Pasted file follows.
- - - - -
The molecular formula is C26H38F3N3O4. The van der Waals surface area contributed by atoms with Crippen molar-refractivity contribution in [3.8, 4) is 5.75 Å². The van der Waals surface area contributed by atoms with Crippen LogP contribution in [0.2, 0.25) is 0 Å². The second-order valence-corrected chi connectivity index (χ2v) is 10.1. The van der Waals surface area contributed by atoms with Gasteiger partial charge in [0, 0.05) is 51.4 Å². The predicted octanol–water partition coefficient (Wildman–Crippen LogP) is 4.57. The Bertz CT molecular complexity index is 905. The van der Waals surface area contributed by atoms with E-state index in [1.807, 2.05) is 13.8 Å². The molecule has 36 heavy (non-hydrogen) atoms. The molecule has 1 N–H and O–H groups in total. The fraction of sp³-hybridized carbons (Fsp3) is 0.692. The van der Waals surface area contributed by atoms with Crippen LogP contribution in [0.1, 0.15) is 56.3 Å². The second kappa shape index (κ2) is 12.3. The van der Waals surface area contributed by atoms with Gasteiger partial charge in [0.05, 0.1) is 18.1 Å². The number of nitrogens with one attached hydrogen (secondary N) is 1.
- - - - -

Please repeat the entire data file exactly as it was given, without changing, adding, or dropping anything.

The molecular formula is C26H38F3N3O4. The van der Waals surface area contributed by atoms with Crippen molar-refractivity contribution in [3.8, 4) is 5.75 Å². The van der Waals surface area contributed by atoms with Crippen LogP contribution in [0.2, 0.25) is 0 Å². The second-order valence-corrected chi connectivity index (χ2v) is 10.1. The van der Waals surface area contributed by atoms with Gasteiger partial charge in [0, 0.05) is 51.4 Å². The predicted octanol–water partition coefficient (Wildman–Crippen LogP) is 4.57. The Bertz CT molecular complexity index is 905. The van der Waals surface area contributed by atoms with E-state index in [1.807, 2.05) is 13.8 Å². The molecule has 36 heavy (non-hydrogen) atoms. The molecule has 1 N–H and O–H groups in total. The fraction of sp³-hybridized carbons (Fsp3) is 0.692. The van der Waals surface area contributed by atoms with Crippen LogP contribution in [0.1, 0.15) is 56.3 Å². The second kappa shape index (κ2) is 12.3. The van der Waals surface area contributed by atoms with Gasteiger partial charge in [0.05, 0.1) is 18.1 Å². The number of nitrogens with one attached hydrogen (secondary N) is 1.